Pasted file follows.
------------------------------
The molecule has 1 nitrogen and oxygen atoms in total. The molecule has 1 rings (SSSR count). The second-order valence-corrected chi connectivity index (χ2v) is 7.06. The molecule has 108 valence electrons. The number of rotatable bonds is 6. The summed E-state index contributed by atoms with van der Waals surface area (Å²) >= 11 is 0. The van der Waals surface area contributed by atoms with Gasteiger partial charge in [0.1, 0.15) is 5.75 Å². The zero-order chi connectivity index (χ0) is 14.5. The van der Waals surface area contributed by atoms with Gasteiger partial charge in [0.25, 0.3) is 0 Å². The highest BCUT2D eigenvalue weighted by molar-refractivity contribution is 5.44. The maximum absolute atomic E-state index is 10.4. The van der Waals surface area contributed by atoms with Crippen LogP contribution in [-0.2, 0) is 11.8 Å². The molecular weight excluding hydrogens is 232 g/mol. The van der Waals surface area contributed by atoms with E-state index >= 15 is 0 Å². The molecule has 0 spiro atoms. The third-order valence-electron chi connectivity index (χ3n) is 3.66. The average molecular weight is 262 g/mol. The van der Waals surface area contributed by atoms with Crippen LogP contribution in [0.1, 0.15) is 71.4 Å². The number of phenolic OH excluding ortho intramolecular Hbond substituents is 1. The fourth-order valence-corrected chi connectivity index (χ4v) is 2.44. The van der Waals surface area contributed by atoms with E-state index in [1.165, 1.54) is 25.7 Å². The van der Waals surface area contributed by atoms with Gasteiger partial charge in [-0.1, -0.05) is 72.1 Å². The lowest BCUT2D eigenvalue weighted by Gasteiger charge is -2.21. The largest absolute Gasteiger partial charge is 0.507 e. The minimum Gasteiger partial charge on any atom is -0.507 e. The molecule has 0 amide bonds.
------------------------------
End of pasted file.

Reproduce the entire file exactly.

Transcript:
The molecule has 1 nitrogen and oxygen atoms in total. The molecule has 1 rings (SSSR count). The second-order valence-corrected chi connectivity index (χ2v) is 7.06. The molecule has 108 valence electrons. The number of rotatable bonds is 6. The summed E-state index contributed by atoms with van der Waals surface area (Å²) >= 11 is 0. The van der Waals surface area contributed by atoms with Gasteiger partial charge in [0.1, 0.15) is 5.75 Å². The zero-order chi connectivity index (χ0) is 14.5. The van der Waals surface area contributed by atoms with Gasteiger partial charge in [0.25, 0.3) is 0 Å². The highest BCUT2D eigenvalue weighted by molar-refractivity contribution is 5.44. The maximum absolute atomic E-state index is 10.4. The van der Waals surface area contributed by atoms with Crippen LogP contribution in [-0.2, 0) is 11.8 Å². The molecular weight excluding hydrogens is 232 g/mol. The van der Waals surface area contributed by atoms with E-state index >= 15 is 0 Å². The molecule has 0 spiro atoms. The third-order valence-electron chi connectivity index (χ3n) is 3.66. The average molecular weight is 262 g/mol. The van der Waals surface area contributed by atoms with Crippen LogP contribution in [0.1, 0.15) is 71.4 Å². The number of phenolic OH excluding ortho intramolecular Hbond substituents is 1. The fourth-order valence-corrected chi connectivity index (χ4v) is 2.44. The van der Waals surface area contributed by atoms with E-state index in [1.165, 1.54) is 25.7 Å². The van der Waals surface area contributed by atoms with Gasteiger partial charge in [-0.1, -0.05) is 72.1 Å². The lowest BCUT2D eigenvalue weighted by Gasteiger charge is -2.21. The largest absolute Gasteiger partial charge is 0.507 e. The minimum Gasteiger partial charge on any atom is -0.507 e. The molecule has 0 amide bonds.